9/25/2018 Print canvas 140/216 For example, a clothing manufacturer once had a trademark on the slogan, “Here’s Johnny.” A portable toilet company began to use the exact same slogan: “Here’s Johnny.” But, the clothing company was not able to stop the portable toilet company from using its mark. Why? In most infringement actions, the plaintiff trademark owner has the burden of proving that the defendant’s mark is so similar to the plaintiff’s that the defendant’s use will produce a likelihood of confusion in buyers’ minds as to the true origin of the goods or services. Whether such likelihood exists is a question of fact in any particular case and is determined by such factors as similarity of design of the marks, similarity of product, proof of confusion among actual buyers, and marketing surveys of prospective purchasers showing an appreciable misassociation of the defendant’s mark with the plaintiff’s product. If the products are dissimilar and unrelated, however, even identical marks may not cause confusion. Thus, the portable toilet company’s ability to use the “Here’s Johnny” slogan. A court held that the use of that mark was not likely to cause purchasers of the toilets to associate them with men’s suits. The likelihood of confusion standard is discussed at length in University of Texas v. KST Electronic, Ltd. , presented as a featured case in the next module. Where likelihood of confusion is established and a plaintiff wins a trademark infringement action, the usual remedies are an injunction and damages. The injunction is an order prohibiting or placing limitations on the defendant’s further use of the mark, and damages is a recovery of money to compensate the plaintiff for the economic loss sustained as a result of the infringement. In addition, the trademark owner may recover the infringer’s profits from selling goods or services in connection with the infringing mark. Trademark Infringement Idea #2: Anti-Dilution Statutes If protected trademarks are deemed to be “famous,” trademark rights can sometimes be asserted even when the goods or services are not similar and there is no likelihood of confusion. In 1995, Congress passed the Federal Trademark Dilution Act (FTDA), and it was written specifically to protect trademarks that a court determines to be famous. Tiffany v. Boston Club , 231 F. Supp. 836 (D. Mass. 1964) involved the old and very well-known “Tiffany” trademark for jewelry, fine glassware, and related products. Over time, the mark has come to be associated with luxury and excellence. The defendant used the “Tiffany” name for a bar. The public is certainly not likely to believe that the owners of the “Tiffany” trademark were also responsible for the bar, and thus there would be no likelihood of confusion. The usual method of showing trademark infringement (demonstrating likely consumer confusion) would not have been useful to them.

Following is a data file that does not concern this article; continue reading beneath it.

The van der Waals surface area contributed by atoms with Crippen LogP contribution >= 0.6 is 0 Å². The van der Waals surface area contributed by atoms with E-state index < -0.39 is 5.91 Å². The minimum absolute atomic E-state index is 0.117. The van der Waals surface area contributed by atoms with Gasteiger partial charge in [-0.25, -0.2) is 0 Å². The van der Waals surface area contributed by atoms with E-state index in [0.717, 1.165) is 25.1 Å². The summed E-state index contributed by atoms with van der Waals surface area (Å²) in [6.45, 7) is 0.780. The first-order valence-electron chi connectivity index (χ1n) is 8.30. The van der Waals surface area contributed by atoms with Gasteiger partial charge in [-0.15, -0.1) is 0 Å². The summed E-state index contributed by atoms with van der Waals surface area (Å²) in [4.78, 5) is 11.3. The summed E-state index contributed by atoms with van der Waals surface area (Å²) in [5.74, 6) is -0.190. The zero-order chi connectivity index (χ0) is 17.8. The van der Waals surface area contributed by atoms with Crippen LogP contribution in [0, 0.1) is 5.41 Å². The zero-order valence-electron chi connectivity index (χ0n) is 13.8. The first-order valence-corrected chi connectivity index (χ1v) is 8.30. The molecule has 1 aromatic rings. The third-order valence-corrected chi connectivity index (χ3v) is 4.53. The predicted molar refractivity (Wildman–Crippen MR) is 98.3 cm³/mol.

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- Spring '08
- Common Law, Supreme Court of the United States, Appellate court, Trial court, State court